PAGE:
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Abstract #0562

Design and Development of a Next-Generation 7T human brain scanner with high-performance gradient coil and dense RF arrays.

David A Feinberg1,2,3, Peter Dietz4, Chunlei Liu1,5, Kawin Setsompop6, Pratik Mukherjee7,8, Lawrence L Wald9,10,11, An T Vu7,8, Alexander JS Beckett1,2, Ignacio Gonzalez Insua4, Martin Schröder4, Stefan Stocker4, Paul H Bell12, Elmar Rummert4, and Mathias Davids9,10,13
1Helen Wills Neuroscience Institute, University of California, Berkeley, CA, United States, 2Advanced MRI Technologies, Sebastopol, CA, United States, 3Department of Cognitive Neuroscience, Maastricht University, Maastricht, Netherlands, 4Siemens Healthcare GmbH, Erlangen, Germany, 5Department of Electrical Engineering and Computer Sciences, University of California, Berkeley, CA, United States, 6Radiological Sciences Laboratory, Stanford University, Stanford, CA, United States, 7Radiology, University of California, San Francisco, CA, United States, 8San Francisco Veteran Affairs Health Care System, San Francisco, CA, United States, 9A.A. Martinos Center for Biomedical Imaging, Dept. of Radiology, Massachusetts General Hospital, Charlestown, MA, United States, 10Harvard Medical School, Boston, MA, United States, 11Harvard-MIT Division of Health Sciences Technology, Cambridge, MA, United States, 12Siemens Medical Solutions USA, Inc, Cary, NC, United States, 13Computer Assisted Clinical Medicine, Medical Faculty Mannheim, Heidelberg University, Heidelberg, Germany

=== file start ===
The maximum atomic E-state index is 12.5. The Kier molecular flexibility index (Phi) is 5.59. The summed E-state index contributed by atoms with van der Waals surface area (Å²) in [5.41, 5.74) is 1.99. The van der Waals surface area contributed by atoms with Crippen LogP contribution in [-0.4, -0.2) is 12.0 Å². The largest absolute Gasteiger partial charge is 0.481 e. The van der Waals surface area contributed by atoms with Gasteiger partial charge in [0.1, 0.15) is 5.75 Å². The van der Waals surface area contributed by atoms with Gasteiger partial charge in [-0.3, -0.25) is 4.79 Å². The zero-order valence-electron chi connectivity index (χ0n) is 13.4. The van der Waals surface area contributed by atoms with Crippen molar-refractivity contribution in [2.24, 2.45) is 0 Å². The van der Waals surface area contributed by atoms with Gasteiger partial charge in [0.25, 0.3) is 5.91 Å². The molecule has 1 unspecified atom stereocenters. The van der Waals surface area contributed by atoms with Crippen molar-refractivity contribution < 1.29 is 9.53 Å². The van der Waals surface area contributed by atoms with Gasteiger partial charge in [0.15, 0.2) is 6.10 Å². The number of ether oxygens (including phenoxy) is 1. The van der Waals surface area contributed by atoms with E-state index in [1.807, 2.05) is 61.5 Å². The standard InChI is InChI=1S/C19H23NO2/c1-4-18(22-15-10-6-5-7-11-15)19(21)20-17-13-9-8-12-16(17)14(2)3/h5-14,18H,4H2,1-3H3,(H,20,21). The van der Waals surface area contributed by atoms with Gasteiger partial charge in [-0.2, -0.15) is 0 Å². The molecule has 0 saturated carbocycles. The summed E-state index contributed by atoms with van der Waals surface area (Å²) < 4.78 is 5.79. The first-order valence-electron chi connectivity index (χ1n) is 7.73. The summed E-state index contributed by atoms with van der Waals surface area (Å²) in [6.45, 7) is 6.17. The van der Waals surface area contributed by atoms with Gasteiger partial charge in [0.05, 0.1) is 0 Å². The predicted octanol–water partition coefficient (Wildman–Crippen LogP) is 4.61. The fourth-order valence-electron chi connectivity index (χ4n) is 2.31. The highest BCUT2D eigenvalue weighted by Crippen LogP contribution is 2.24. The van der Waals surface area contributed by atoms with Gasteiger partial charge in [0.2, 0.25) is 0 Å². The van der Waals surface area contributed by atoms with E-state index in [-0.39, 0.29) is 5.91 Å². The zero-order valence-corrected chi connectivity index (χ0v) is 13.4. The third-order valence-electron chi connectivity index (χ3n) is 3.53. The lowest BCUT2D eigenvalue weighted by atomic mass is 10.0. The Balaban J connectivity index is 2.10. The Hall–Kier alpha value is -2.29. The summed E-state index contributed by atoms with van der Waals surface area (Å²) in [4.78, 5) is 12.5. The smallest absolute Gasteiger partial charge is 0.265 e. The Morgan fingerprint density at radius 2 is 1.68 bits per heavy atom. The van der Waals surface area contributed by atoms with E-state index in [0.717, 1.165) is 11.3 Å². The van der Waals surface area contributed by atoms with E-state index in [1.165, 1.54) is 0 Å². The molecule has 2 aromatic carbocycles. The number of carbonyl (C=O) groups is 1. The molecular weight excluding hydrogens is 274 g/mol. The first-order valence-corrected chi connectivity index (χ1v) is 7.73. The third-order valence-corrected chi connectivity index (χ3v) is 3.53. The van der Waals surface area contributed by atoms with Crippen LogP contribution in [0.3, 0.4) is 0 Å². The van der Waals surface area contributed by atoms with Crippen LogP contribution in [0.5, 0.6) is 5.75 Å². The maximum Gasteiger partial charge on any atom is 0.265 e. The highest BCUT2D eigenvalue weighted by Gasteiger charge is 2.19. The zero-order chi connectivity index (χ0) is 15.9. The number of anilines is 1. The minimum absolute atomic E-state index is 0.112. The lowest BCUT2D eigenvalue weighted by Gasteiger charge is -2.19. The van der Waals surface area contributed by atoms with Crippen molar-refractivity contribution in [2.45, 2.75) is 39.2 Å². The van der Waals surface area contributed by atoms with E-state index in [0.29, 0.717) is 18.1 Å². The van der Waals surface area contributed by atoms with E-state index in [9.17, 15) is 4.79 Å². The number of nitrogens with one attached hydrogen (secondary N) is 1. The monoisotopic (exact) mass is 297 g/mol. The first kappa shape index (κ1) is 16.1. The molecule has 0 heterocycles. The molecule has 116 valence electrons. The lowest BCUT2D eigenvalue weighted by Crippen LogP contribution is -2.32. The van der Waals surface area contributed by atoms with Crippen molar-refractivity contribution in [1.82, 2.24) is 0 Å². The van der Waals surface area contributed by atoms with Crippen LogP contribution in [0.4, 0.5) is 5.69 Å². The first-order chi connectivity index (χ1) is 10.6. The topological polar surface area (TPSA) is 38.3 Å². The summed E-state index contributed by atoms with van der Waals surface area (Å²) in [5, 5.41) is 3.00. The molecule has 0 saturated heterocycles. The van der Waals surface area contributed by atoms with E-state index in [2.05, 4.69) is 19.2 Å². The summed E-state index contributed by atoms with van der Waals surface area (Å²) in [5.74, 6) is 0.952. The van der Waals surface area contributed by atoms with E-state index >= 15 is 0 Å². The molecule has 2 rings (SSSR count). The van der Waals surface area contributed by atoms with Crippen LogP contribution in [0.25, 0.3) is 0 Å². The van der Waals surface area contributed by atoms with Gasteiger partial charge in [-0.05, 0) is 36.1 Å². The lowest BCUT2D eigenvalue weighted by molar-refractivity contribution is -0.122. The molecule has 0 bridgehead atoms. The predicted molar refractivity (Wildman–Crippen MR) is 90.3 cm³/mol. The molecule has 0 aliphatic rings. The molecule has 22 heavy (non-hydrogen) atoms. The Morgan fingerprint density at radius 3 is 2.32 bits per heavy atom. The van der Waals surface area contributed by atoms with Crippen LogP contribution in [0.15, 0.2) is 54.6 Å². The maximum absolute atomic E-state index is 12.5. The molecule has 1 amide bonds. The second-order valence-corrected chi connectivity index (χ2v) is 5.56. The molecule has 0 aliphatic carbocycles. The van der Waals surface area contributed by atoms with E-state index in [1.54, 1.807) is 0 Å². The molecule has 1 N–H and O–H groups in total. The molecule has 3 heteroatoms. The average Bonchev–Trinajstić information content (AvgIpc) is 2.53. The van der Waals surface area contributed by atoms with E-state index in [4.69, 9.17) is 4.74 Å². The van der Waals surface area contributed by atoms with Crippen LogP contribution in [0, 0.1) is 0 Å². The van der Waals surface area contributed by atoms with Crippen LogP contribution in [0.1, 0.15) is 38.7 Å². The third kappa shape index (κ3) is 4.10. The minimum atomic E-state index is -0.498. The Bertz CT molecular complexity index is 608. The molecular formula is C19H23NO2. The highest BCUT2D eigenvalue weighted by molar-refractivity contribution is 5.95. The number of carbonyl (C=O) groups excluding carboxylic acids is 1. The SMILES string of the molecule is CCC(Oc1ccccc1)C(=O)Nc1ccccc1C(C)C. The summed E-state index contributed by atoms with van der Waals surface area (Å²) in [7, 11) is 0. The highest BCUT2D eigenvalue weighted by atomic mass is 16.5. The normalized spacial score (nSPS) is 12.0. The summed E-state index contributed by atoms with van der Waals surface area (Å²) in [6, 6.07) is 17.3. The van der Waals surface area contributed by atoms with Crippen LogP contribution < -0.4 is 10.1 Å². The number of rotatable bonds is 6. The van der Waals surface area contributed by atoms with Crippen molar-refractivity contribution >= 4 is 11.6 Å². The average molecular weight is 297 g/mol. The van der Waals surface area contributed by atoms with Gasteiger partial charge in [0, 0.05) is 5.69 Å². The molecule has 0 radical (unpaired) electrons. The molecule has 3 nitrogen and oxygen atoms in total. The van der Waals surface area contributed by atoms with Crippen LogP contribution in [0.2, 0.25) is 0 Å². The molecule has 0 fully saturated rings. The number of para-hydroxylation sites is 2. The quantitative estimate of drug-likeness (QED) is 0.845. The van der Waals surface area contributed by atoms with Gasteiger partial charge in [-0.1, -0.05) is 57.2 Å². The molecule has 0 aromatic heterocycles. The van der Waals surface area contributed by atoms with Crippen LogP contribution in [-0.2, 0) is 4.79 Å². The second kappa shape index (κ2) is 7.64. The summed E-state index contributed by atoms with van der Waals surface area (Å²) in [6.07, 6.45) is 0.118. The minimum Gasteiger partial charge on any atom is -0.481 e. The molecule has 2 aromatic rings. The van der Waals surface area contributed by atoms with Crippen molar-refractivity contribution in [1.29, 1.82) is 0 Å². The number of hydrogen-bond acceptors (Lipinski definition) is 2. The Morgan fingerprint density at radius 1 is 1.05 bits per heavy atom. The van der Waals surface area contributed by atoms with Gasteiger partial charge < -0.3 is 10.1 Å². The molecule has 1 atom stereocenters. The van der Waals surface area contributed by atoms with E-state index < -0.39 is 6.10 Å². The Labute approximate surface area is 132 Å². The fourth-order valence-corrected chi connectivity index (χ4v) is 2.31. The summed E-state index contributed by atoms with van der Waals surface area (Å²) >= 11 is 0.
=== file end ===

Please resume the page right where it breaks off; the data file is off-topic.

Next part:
A Next-Generation 7T MRI scanner was designed to achieve higher performance in human brain imaging for the NIH BRAIN Initiative. The new 7T scanner introduces several innovative hardware designs including a PNS optimized asymmetric head gradient coil (Siemens Healthcare, Erlangen, Germany) with Gmax 200mT/m and Smax 900T/m/s. The scanner also includes 128-channel RF receiver and 16-channel transmit systems for all-in-one cumulative gains in performance. The resulting higher spatial resolution, sensitivity and image acceleration will enable in-vivo whole-brain mesoscale research on cortical layer and columnar circuitry and other brain structures.

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